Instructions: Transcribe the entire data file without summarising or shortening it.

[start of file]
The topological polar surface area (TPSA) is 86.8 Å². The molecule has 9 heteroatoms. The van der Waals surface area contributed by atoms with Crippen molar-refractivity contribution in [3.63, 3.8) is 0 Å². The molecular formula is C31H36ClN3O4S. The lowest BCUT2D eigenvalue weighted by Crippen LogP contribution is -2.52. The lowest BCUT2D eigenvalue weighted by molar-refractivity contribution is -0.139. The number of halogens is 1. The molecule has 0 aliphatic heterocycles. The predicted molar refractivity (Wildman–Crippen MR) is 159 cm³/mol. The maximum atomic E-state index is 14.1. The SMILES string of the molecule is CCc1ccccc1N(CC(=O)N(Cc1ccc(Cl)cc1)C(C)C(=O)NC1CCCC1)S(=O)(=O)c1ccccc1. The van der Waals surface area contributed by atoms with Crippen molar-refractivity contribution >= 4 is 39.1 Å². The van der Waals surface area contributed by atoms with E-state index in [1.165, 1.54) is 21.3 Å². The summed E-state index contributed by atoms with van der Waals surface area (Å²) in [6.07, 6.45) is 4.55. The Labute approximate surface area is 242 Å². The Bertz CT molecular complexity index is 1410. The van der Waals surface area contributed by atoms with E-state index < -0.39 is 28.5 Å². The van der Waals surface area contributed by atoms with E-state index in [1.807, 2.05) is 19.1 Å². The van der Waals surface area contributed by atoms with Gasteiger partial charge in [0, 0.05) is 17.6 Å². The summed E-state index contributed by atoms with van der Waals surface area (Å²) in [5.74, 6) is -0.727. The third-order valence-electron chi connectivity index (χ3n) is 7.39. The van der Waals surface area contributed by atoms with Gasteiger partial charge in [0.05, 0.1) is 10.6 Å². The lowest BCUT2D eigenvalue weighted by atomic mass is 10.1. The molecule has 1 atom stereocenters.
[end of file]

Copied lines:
The topological polar surface area (TPSA) is 86.8 Å². The molecule has 9 heteroatoms. The van der Waals surface area contributed by atoms with Crippen molar-refractivity contribution in [3.63, 3.8) is 0 Å². The molecular formula is C31H36ClN3O4S. The lowest BCUT2D eigenvalue weighted by Crippen LogP contribution is -2.52. The lowest BCUT2D eigenvalue weighted by molar-refractivity contribution is -0.139. The number of halogens is 1. The molecule has 0 aliphatic heterocycles. The predicted molar refractivity (Wildman–Crippen MR) is 159 cm³/mol. The maximum atomic E-state index is 14.1. The SMILES string of the molecule is CCc1ccccc1N(CC(=O)N(Cc1ccc(Cl)cc1)C(C)C(=O)NC1CCCC1)S(=O)(=O)c1ccccc1. The van der Waals surface area contributed by atoms with Crippen molar-refractivity contribution >= 4 is 39.1 Å². The van der Waals surface area contributed by atoms with E-state index in [1.165, 1.54) is 21.3 Å². The summed E-state index contributed by atoms with van der Waals surface area (Å²) in [6.07, 6.45) is 4.55. The Labute approximate surface area is 242 Å². The Bertz CT molecular complexity index is 1410. The van der Waals surface area contributed by atoms with E-state index < -0.39 is 28.5 Å². The van der Waals surface area contributed by atoms with E-state index in [1.807, 2.05) is 19.1 Å². The van der Waals surface area contributed by atoms with Gasteiger partial charge in [0, 0.05) is 17.6 Å². The summed E-state index contributed by atoms with van der Waals surface area (Å²) in [5.74, 6) is -0.727. The third-order valence-electron chi connectivity index (χ3n) is 7.39. The van der Waals surface area contributed by atoms with Gasteiger partial charge in [0.05, 0.1) is 10.6 Å². The lowest BCUT2D eigenvalue weighted by atomic mass is 10.1. The molecule has 1 atom stereocenters.